In mathematics, a multiplicative inverse or reciprocal for a number ''x'', denoted by 1/''x'' or ''x''−1, is a number which when multiplied by ''x'' yields the multiplicative identity, 1. The multiplicative inverse of a fraction ''a''/''b ...

. An operation of arity zero, or nullary operation
Arity () is the number of arguments or operands taken by a function, operation or relation in logic, mathematics, and computer science. In mathematics, arity may also be named ''rank'', but this word can have many other meanings in mathematic ...

, is a constant. The mixed product is an example of an operation of arity 3, also called ternary operation.
Generally, the arity is taken to be finite. However, infinitary operations are sometimes considered, in which case the "usual" operations of finite arity are called finitary operations.
A partial operation is defined similarly to an operation, but with a partial function in place of a function.
Types of operation

There are two common types of operations: unary and binary. Unary operations involve only one value, such asnegation
In logic, negation, also called the logical complement, is an operation that takes a proposition P to another proposition "not P", written \neg P, \mathord P or \overline. It is interpreted intuitively as being true when P is false, and fal ...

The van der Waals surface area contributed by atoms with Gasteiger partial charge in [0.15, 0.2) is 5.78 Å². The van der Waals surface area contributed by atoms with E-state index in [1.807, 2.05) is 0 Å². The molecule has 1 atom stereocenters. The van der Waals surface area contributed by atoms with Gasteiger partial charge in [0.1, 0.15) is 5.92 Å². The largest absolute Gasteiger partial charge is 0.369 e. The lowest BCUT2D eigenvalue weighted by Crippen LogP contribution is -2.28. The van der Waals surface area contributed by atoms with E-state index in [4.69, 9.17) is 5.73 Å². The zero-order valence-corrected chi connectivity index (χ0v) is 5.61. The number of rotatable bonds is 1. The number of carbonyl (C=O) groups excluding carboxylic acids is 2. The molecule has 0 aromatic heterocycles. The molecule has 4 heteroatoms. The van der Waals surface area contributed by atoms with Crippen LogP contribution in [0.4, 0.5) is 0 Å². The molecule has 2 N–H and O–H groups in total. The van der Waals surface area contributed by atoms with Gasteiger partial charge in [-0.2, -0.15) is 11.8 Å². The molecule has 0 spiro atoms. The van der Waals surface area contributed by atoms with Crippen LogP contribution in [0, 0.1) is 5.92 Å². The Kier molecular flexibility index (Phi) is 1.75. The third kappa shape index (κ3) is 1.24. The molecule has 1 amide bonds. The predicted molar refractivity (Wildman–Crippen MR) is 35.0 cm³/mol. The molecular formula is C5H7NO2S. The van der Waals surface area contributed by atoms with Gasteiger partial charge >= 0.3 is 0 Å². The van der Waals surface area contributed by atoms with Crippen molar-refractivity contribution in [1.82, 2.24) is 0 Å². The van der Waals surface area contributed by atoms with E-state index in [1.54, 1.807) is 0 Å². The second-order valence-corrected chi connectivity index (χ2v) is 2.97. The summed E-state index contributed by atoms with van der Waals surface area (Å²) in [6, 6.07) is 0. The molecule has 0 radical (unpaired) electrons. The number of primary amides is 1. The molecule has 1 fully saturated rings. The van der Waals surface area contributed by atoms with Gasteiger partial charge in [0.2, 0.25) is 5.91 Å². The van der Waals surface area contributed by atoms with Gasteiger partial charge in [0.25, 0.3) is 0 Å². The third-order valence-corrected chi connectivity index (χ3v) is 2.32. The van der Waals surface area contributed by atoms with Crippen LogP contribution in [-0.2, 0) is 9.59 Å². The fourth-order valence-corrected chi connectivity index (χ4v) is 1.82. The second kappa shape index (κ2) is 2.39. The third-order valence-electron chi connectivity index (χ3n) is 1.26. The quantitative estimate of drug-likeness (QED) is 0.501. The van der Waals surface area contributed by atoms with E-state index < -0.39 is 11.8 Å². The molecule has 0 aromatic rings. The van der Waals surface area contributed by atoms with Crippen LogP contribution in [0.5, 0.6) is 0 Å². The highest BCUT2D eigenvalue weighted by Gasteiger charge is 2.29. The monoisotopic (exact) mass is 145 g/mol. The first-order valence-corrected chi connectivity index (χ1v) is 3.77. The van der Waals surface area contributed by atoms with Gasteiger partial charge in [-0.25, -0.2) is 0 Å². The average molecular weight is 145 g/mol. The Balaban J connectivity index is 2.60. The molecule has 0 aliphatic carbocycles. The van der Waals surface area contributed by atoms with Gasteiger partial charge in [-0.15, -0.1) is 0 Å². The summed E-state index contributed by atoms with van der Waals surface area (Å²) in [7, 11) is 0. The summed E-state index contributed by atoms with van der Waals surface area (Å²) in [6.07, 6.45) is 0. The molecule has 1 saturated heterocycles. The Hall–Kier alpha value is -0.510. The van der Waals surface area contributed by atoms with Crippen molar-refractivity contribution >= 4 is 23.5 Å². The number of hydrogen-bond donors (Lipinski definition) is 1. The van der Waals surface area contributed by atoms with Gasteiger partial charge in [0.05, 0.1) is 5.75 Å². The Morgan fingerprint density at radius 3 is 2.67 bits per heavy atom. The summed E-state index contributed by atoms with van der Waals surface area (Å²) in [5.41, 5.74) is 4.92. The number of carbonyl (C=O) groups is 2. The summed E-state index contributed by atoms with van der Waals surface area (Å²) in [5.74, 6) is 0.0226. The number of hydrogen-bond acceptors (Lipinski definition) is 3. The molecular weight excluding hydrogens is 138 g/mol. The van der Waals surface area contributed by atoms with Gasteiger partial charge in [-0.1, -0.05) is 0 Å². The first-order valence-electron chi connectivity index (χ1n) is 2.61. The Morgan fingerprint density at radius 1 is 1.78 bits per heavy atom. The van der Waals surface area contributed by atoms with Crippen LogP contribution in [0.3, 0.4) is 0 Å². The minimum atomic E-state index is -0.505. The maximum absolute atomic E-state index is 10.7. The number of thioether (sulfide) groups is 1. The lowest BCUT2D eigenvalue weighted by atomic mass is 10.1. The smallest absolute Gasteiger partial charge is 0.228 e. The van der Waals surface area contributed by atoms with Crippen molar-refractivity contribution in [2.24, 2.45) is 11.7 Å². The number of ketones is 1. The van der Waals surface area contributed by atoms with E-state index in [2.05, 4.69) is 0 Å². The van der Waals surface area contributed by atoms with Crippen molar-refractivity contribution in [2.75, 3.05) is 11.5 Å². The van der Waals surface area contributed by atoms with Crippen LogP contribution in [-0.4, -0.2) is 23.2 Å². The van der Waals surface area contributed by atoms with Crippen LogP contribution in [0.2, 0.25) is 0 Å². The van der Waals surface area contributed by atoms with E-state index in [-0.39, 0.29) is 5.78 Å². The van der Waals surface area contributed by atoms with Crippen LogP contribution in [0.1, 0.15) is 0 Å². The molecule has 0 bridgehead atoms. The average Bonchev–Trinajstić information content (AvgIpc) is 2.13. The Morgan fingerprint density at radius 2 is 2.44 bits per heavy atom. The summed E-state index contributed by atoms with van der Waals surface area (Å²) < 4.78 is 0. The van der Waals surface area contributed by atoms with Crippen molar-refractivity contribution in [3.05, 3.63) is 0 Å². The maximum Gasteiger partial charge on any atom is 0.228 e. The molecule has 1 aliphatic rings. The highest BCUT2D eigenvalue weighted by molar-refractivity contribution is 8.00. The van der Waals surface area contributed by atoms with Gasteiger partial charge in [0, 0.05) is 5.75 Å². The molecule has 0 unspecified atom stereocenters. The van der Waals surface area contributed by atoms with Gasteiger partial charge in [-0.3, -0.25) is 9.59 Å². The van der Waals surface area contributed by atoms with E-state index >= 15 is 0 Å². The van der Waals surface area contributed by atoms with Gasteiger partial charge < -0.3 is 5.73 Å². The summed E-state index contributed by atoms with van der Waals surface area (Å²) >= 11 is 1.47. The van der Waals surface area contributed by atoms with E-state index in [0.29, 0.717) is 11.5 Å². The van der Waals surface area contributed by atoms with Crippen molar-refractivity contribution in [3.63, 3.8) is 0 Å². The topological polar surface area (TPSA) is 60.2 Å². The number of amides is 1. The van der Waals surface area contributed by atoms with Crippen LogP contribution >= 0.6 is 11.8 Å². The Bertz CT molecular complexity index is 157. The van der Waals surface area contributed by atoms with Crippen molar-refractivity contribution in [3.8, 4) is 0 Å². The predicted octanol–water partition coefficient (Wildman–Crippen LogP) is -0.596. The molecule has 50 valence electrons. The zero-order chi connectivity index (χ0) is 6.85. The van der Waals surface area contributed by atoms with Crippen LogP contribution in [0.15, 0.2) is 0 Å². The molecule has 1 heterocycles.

and trigonometric function
In mathematics, the trigonometric functions (also called circular functions, angle functions or goniometric functions) are real functions which relate an angle of a right-angled triangle to ratios of two side lengths. They are widely used in al ...

s. Binary operations, on the other hand, take two values, and include addition
Addition (usually signified by the plus symbol ) is one of the four basic operations of arithmetic, the other three being subtraction, multiplication and division. The addition of two whole numbers results in the total amount or '' sum'' of ...

, subtraction
Subtraction is an arithmetic operation that represents the operation of removing objects from a collection. Subtraction is signified by the minus sign, . For example, in the adjacent picture, there are peaches—meaning 5 peaches with 2 take ...

, multiplication
Multiplication (often denoted by the cross symbol , by the mid-line dot operator , by juxtaposition, or, on computers, by an asterisk ) is one of the four elementary mathematical operations of arithmetic, with the other ones being addi ...